Fewer hunters are harvesting more deer and there has been a steady increase in hunter satisfaction over the past three years.
Those factors can be seen following the 2019-20 deer hunting season, according to Dr. Michael Tonkovich, deer program administrator for the Ohio Division of Wildlife (DOW).
While deer harvest numbers were up nearly 7 percent, license sales numbers were off 3 percent and deer permit sales were down 8 percent in early January. That all indicates fewer hunters are taking more deer.
The harvest statewide this year was 184,465 compared to last year’s harvest of 172,670. Of the total harvest, 77,025 were antlered deer while 107,440 were antlerless deer.
That data reaffirms what Tonkovich has jokingly told someone recently: “You would have to try hard to not harvest a deer this year.”
Those factors, “change our interpretation of the population a bit. It is likely that the herd is stronger than what the harvest would suggest, considering that fewer hunters are harvesting more deer,” Tonkovich said. “Moreover, we have seen a steady increase in hunter satisfaction over the past three seasons.”
He added, “While we haven’t had a chance to look at this year’s numbers yet, I would expect that trend to continue. In short, hunters seem to be seeing plenty of deer and among those who want to harvest a deer, the majority have the opportunity to do so.”
Another key element in the harvest was the weather. It has been a very long time since Ohio hunters have enjoyed such great weather. The weather seemed to cooperate on key days during the entire season.
Locally, the harvest jumped 19 percent compared to last year. Lima area hunters harvested 10,403 deer this season compared to 8,730 a year ago. The harvest was up in each of the nine area counties. More than 1,000 deer were harvested in five area counties while more than 1,000 were harvested in three local counties last season. Logan led the area with 2,163 harvested.
Harvest numbers locally with those from the 2018-19 season in parenthesis were: Allen 1,118 (878), Auglaize 960 (826), Hancock 1,387 (1,145), Hardin 1,459 (1,163), Logan 2,163 (1,949), Mercer 814 (674), Putnam 849 (699), Shelby 1,100 (901), Van Wert 553 (495).
Ohio’s youth hunters harvested 6,234 on Nov. 23-24, 2019. During the 2019 weeklong and two-day deer-gun seasons, hunters checked in 77,187 deer. Muzzleloader hunters added an additional 10,615 deer from Jan. 4-7, 2020. On Feb. 2, archery hunters concluded their season with 88,860 deer taken. Archery hunters accounted for 48 percent of deer checked in 2019-2020. Among the archery numbers, 44,754 were antlered deer while 44,106 were antlerless. Ohio’s record deer harvest was in 2009-2010, when 261,260 were checked.
Ohio is a popular hunting destination for many out-of-state hunters. During the 2019-2020 hunting seasons, more than 34,000 nonresident Ohio hunting licenses were sold. The top five states for purchasing a nonresident hunting license in Ohio include: Pennsylvania, Michigan, West Virginia, North Carolina and New York.
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Ohio residents have an opportunity to help out DOW biologists by reporting sightings of bald eagles they see in the state.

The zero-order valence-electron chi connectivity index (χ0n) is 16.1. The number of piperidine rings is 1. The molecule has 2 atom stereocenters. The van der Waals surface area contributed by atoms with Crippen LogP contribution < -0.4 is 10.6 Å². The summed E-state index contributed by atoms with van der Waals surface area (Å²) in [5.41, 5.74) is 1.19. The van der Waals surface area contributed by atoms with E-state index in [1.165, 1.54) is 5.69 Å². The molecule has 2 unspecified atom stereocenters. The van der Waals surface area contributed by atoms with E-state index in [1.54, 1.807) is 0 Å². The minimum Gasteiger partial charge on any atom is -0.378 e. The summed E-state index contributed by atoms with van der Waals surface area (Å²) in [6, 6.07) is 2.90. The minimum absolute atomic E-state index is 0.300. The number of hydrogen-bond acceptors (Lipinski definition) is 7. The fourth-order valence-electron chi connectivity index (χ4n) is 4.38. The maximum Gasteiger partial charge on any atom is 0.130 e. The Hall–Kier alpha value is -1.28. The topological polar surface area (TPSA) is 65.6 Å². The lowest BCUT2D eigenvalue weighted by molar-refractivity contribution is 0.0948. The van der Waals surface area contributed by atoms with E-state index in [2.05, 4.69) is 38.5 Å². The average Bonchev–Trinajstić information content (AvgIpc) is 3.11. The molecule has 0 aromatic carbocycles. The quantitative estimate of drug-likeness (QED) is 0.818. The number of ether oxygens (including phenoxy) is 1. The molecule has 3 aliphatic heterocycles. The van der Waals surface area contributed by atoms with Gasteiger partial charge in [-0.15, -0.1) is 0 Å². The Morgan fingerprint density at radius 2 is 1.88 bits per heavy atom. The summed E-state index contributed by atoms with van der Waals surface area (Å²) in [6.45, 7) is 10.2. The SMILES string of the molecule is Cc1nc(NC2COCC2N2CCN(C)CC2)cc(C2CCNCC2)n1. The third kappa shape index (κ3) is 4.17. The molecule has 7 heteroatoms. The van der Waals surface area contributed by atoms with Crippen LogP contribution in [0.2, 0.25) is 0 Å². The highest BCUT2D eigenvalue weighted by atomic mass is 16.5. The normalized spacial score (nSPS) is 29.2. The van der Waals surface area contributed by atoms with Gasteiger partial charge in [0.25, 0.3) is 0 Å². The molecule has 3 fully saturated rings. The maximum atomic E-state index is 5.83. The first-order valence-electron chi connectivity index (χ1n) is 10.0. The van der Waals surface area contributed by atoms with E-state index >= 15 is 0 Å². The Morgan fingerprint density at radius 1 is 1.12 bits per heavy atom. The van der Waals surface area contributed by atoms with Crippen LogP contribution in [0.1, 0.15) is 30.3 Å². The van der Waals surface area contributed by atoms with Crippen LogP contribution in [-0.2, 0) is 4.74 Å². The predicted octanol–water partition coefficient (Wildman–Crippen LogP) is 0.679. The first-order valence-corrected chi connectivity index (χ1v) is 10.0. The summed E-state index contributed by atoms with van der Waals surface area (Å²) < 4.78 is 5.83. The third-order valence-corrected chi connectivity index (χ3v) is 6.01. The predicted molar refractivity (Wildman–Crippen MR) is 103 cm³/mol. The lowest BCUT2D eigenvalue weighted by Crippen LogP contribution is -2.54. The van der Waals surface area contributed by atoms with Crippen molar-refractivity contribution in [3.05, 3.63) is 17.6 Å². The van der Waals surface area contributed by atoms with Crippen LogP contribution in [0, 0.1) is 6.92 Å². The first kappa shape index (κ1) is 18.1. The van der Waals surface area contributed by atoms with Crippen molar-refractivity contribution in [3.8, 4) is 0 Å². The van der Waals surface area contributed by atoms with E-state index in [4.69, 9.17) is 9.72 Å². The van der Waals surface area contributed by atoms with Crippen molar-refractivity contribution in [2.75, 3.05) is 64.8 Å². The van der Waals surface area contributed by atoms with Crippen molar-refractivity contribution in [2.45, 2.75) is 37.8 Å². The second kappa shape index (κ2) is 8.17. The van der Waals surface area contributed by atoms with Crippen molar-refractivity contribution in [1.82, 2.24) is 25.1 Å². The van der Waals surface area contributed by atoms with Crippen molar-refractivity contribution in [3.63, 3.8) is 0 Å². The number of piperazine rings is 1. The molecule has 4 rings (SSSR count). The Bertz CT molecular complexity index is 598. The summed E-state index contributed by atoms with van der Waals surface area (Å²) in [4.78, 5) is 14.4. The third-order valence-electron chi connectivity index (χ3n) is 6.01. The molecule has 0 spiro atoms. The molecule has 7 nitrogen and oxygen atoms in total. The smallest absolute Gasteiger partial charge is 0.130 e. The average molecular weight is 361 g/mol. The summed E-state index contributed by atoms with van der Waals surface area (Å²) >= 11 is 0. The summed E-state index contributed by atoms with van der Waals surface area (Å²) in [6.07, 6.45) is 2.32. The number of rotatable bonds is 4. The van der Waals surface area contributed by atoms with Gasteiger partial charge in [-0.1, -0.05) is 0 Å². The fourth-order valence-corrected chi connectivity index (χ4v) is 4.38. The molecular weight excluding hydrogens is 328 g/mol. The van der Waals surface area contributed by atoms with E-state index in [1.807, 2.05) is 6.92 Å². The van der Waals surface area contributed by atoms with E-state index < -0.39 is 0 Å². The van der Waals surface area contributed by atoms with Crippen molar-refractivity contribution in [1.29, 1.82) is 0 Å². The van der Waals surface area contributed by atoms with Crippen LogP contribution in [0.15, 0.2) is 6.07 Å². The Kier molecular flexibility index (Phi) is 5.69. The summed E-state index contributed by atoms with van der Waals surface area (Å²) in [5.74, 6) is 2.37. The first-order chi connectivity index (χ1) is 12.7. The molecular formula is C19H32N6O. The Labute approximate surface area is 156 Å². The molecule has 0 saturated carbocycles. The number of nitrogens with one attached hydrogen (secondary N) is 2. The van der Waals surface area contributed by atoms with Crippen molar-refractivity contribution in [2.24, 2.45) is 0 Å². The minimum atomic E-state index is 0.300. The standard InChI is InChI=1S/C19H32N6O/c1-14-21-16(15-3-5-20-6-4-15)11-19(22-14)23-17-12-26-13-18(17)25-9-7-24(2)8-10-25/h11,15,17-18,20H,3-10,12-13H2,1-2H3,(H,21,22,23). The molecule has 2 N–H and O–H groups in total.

The wildlife agency is attempting to find every bald eagle nest in the state for the first time since 2012. That’s the year when the bird was delisted in Ohio. It was taken off the national endangered list in 2007.
For the first time in eight years, the DOW is attempting to find every bald eagle nest in the Buckeye State and is asking citizen scientists to report their sightings of the national bird.
Since then, DOW biologists estimated the number of eagle nests by flying select areas of the state and verifying sightings. DOW staff, including wildlife officers, will verify nest locations. This will help update the agency’s historical databases and confirm the results of estimated counts. There were an estimated more than 350 nesting pairs of bald eagles in the state in 2019.
People can submit sightings at wildohio.gov/reportwildlife through March 31. People can check for updates of verified nests throughout the coming months at wildohio.gov.
The bald eagle was once an endangered species and has made a remarkable comeback not only in Ohio, but throughout the contiguous 48 states.
There were four nesting pairs in Ohio in 1979. Because of loss of habitat, shooting, and DDT poisoning among other things, the number of nesting pairs in the U.S. during 1963 was only 487. As of 2015, it was estimated there 14,000 nesting pairs of bald eagles.
According to the USFWS, the contiguous state with the largest number of breeding pairs of eagles is Minnesota with an estimated 1,312 pairs, surpassing Florida’s most recent count of 1,166 pairs. 23, or nearly half, of the 48 contiguous states now have at least 100 breeding pairs of bald eagles.
When America adopted the bald eagle as the national symbol in 1782, the country may have had as many as 100,000 nesting eagles. The first major decline of the species probably began in the mid to late 1800s, coinciding with the decline of waterfowl, shorebirds, and other prey.
Al Smith is a freelance outdoor writer. You may contact him at email@example.com and follow him on Twitter @alsmithFL